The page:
Thank you for the history shared in this post, it is so good to keep learning about the Church. I don’t think my life will be enough time to learn it all.
    The explanation of veneration and workship was very good, I wish more people would really look into it and try to understand it.
    May the Christmas Season be one full of blessings to you.

  8. luciasclay says:

    Following up on this I have begun reading through over at CCEL, “Apologia of St. John Damascene Against Those Who Decry Holy Images”. I believe this is what Fr. Stephen pointed me toward a long time back.

    He speaks of Abraham bowing to those who bought the tomb for Sarah from. He speaks of Josephs brothers bowing to Joseph and many other things.

    I searched the scriptures on David and bow and found in 1 Kings a perfect example. We see Bathsheeba bowing and doing reverence to David. We see the Prophet Nathan bowing to David. We see David himself bowing on his death bed. We see Adonijah bowing to Solomon.

    All this from 1 Kings also supports what the Orthodox teach and what St. John Damascene says.

    It seems that throughout history bowing was a universal sign of respect and honor. There does not seem to be any such equivalent in western culture today. There are things we do honor our heroes ( actors, musicians, sports stars ) but they are not formal and they are not universal.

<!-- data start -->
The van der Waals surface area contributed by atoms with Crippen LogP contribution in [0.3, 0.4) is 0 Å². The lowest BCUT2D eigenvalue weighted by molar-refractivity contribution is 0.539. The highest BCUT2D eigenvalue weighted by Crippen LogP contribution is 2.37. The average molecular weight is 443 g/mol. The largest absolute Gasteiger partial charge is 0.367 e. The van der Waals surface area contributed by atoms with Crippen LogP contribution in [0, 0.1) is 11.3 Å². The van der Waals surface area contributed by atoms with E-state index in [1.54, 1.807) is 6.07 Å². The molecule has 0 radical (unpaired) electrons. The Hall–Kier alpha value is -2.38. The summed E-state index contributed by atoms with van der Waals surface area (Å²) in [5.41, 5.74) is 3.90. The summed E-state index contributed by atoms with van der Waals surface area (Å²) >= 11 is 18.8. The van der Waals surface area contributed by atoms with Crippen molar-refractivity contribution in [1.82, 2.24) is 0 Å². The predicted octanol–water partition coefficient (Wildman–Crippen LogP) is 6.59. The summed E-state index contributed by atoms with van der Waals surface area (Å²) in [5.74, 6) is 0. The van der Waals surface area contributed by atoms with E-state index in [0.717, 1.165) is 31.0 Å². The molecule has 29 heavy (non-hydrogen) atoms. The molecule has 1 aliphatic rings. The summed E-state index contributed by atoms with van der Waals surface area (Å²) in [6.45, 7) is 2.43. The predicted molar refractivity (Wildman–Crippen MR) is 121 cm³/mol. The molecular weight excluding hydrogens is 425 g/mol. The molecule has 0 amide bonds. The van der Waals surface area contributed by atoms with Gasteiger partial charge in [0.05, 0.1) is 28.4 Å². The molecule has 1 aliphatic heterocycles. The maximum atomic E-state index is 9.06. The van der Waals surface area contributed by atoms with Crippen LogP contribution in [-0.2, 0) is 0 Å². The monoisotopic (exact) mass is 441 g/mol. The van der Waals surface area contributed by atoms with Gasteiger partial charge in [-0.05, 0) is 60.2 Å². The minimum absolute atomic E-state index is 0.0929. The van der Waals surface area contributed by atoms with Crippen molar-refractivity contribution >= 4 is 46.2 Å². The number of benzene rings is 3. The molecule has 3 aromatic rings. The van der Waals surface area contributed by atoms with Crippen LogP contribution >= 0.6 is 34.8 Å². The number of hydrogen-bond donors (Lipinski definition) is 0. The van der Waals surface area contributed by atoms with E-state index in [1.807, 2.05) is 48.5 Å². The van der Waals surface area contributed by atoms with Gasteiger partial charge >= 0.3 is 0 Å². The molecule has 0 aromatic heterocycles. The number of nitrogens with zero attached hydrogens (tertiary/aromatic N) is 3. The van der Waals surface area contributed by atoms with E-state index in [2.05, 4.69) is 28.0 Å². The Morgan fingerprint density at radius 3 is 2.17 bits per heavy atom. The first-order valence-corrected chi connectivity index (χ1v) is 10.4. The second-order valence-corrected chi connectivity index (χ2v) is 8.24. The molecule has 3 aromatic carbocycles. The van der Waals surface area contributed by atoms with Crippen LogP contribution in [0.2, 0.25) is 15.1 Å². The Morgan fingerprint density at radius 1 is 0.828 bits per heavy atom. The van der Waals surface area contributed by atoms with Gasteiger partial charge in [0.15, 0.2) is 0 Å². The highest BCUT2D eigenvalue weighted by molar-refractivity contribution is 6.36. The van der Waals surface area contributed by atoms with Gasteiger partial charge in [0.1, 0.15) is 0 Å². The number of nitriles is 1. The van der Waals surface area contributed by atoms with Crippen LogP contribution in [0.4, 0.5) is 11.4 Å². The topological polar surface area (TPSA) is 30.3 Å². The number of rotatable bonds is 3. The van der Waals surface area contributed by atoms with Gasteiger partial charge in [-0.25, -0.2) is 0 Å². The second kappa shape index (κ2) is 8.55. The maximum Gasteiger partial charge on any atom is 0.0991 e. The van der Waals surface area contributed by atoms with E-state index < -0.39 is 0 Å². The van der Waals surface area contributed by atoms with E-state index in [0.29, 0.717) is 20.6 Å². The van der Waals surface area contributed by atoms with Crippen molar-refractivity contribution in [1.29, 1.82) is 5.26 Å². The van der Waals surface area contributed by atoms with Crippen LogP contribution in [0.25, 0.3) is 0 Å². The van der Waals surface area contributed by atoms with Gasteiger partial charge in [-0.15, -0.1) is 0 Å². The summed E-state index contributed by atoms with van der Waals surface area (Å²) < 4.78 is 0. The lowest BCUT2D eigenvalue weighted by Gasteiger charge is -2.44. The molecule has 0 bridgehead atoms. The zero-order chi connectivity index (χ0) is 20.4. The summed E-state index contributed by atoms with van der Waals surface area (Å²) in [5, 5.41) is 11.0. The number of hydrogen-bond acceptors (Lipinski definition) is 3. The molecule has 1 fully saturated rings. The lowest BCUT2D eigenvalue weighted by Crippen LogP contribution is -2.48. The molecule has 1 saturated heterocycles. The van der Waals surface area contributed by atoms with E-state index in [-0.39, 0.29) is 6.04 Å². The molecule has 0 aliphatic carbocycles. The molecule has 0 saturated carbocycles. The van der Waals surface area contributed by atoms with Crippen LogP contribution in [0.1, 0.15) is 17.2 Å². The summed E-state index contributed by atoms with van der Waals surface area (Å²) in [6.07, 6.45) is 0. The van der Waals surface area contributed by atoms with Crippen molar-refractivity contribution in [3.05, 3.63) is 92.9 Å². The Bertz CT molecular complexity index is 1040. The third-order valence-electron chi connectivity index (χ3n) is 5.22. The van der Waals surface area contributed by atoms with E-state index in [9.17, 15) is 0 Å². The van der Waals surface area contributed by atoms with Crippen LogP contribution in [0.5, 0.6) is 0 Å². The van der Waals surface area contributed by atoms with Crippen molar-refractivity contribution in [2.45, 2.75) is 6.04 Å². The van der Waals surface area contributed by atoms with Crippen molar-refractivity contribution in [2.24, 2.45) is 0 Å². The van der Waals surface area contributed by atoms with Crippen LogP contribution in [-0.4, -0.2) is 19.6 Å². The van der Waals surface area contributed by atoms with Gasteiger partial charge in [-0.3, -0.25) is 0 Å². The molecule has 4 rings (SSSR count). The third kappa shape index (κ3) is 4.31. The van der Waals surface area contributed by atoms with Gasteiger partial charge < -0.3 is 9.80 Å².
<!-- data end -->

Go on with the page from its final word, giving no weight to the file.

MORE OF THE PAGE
It seems in our chasing of self we have completely lost our ability to relay honor to another.

    I’m pondering all of this as its all new to me.

  9. Canadian says:

    Thanks for this Father.
    Your right, our culture has little for the promotion of honor and respect toward anyone above the almighty self. A handshake with the Incarnate God just wouldn’t cut it!

    Luciusclay,
    I agree with your thoughts.
    Also, it seems the OT passages of 1 Kings 8:48-49 (3 Kingdoms 8:46-47) and Daniel 6:10 testify to the fact that God had both the Jewish exiles and those in the land of Israel itself, bow toward and pray toward the temple. God gave them this “icon” of himself and the Incarnation. Worship was for God alone, but the physical gesture of humility toward that which represented and “contained” His presence was commanded for a reason.